According to an Assam government white paper, between 1985 and 2012, 2,442 illegal immigrants from Bangladesh had been expelled from the state. On 1 September 2020, when Assam final NRC list was released, It was found that 19,06,657 people names have been excluded (which is about 6% of the state population), out of total 3.11 crore state population.[52][53]

Demographic changes[edit]

As per as census of India report 2011, around 15,311,351 Assamese speaking population lives in India, thus constituting 1.26% of the nation's population.[54]

Historical Assamese Population in Assam
1951 4,971,229—    
1961 6,784,271+36.5%
1971 8,905,544+31.3%
1991 12,958,088+45.5%
2001 13,010,478+0.4%
2011 15,095,797+16.0%
Source: [55]

As per 2011 census, Assam state had around 31.2 million people, out of which (15.1 million) were Assamese speakers comprising 48% of the state population, while (9.36 million) were Bengali speakers comprising 30% of the state population, and 6.73% spoke Hindi and its dialects.[56][57]

Decadal percentage of Assamese speakers in Assam[58]

Year Percent Increase
1951 56.29% -
1961 57.14% +0.85%
1971 59.53% +2.39%
1991 57.81% -1.72%
2001 48.81% -9%
2011 48.37% -0.44%

According to reports, in 1971 the number of Assamese-speaking populace was 60.89% in the census, with a population of (8.9 million), higher than their numbers in 2011. While the Bengali and Hindi-speaking population were at 19.70% (2.8 million) and 5.42% (7.9 lakhs).[59][60] The Assamese speakers constituted 48% of the State population according to the 2011 Census, and it is predicted that the 2021 Census (currently under way) will reveal the percentage to dip lower below 40%.[61] However, If Bengali majority Barak valley region is excluded, then the percentage of native Assamese speakers in mainland Assamese majority Brahmaputra valley region of Assam is about 55.65 per cent.[62][63]

In January 2019, the Assam's peasant organisation Krishak Mukti Sangram Samiti (KMSS) claimed that there are around 20 lakh (2 million) Hindu Bangladeshis in Assam.[64] According to the census data, the number of Hindu immigrants is difficult to ascertain and have been largely exaggerated.[65]

Census of India between (2001-2011) have shown that Bangladeshi Muslim population grows 5-7% in Assam specially in the bordering districts over the past decade.[66] In February 2020, the Assam Minority Development Board announced plans to segregate illegal Bangladeshi Muslim immigrants from the indigenous Muslims of the state, though some have expressed problems in identifying an indigenous Muslim person. According to the board, there are 1.3 crore (13 million) Muslims in the state, of which 9 million are of Bangladeshi origin.[67][68] Allegedly the number of 'illegal immigrants' in Assam of all religions is about 1 crore (10 million) and are scattered across the length and breadth of the state.[69][70] A report reveals that out of total 33 districts in Assam, Bangladeshis dominate almost 15 districts of Assam.[71]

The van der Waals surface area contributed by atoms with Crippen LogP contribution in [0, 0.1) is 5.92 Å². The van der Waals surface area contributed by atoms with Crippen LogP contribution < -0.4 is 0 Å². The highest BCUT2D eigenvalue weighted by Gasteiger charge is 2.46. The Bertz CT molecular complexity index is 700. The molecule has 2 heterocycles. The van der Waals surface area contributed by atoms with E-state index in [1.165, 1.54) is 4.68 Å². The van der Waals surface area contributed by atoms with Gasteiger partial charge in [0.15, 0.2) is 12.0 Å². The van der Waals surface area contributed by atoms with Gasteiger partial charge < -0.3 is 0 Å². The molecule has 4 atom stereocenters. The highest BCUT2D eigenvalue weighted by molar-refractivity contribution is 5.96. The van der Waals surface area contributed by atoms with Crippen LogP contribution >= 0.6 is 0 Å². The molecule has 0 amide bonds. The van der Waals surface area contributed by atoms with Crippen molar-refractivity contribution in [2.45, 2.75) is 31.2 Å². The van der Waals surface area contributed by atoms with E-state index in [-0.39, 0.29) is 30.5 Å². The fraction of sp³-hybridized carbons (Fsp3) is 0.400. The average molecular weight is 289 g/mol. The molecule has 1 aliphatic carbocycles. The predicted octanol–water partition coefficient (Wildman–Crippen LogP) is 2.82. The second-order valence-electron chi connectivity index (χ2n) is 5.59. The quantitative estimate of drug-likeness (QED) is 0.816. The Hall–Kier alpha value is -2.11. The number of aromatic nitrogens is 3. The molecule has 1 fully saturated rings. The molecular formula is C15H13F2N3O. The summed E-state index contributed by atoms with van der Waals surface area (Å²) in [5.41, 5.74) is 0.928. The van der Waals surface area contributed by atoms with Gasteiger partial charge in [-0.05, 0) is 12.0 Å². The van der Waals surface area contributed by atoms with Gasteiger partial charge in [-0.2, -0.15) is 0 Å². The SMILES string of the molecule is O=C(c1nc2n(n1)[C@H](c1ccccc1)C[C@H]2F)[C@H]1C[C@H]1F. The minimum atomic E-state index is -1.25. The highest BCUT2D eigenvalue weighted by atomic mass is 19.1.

See also[edit]


  1. ^ Mikael Parkvall, "Världens 100 största språk 2007" (The World's 100 Largest Languages in 2007), in Nationalencyklopedin
  2. ^ "Abstract of speakers' strength of languages and the mother tongues - 2011" (PDF). Retrieved 3 November 2019.
  3. ^ "Assam Population 2020/2021".
  4. ^ "Arunachal Pradesh Population 2020/2021".
  5. ^ "Meghalaya Population 2020/2021".
  6. ^ "Bihar Population 2020/2021".
  7. ^ "Uttar Pradesh Population 2020/2021".
  8. ^ "Delhi Population 2020/2021".
  9. ^ "Punjab Population 2020/2021".
  10. ^ "Karnataka Population 2020/2021".
  11. ^ "Tamil Nadu Population 2020/2021".
  12. ^ "Kerala Population 2020/2021".
  13. ^ "Maharashtra Population 2020/2021".
  14. ^ "Gujarat Population 2020/2021".
  15. ^ "Rajasthan Population 2020/2021".
  16. ^ "Haryana Population 2020/2021".
  17. ^ "Jammu and Kashmir Population 2020/2021".
  18. ^ "Nagaland Population 2020/2021".
  19. ^ "Manipur Population 2020/2021".
  20. ^ "Tripura Population 2020/2021".
  21. ^ "West Bengal Population 2020/2021".
  22. ^[permanent dead link]
  23. ^ "Mission roots brings Assamese Sikhs to Punjab". The Times of India. Retrieved 2 September 2017.
  24. ^ "As an socio-ethnic linguistic community, Assamese culture evolved through many centuries in a melting pot syndrome." (Deka 2005:190)
  25. ^ "All this suggests that Assamese nationalism was a post-British phenomenon. As an ideology and movement it took shape only during the second half of the 19th century, when such questions as the preservation and promotion of the mother-tongue, jobs for the sons of the soil and concern over colonial constraints on development, began to stir Assamese minds." (Guha 1984:54)
  26. ^ " Assamese micro-nationalism began in the middle of the nineteenth century as an assertion of the autonomy and distinctiveness of Assamese language and culture against the British colonial view of Assam as a periphery of Bengal." (Baruah 1994:654)
  27. ^ Saikia, Yasmin (2004). Fragmented Memories: Struggling to be Tai-Ahom in India. Duke University Press. ISBN 978-0822386162. the group that now identifies as Tai–Ahom were historically seen as Assamese people. However, the term ethnic Assamese is now associated by the Indian government at Delhi with the Assamese speaking Indo-Aryan group (comprising both Hindus and Muslims) of Assam. The latter group is the majority people of Assam, while the Tai-Ahom people were a dominant minority during the Ahom Rule.
  28. ^ "Assamese language and literature played a major role in forming the Assamese cultural mind even before they came to be known as Assamese." (Deka 2005:192)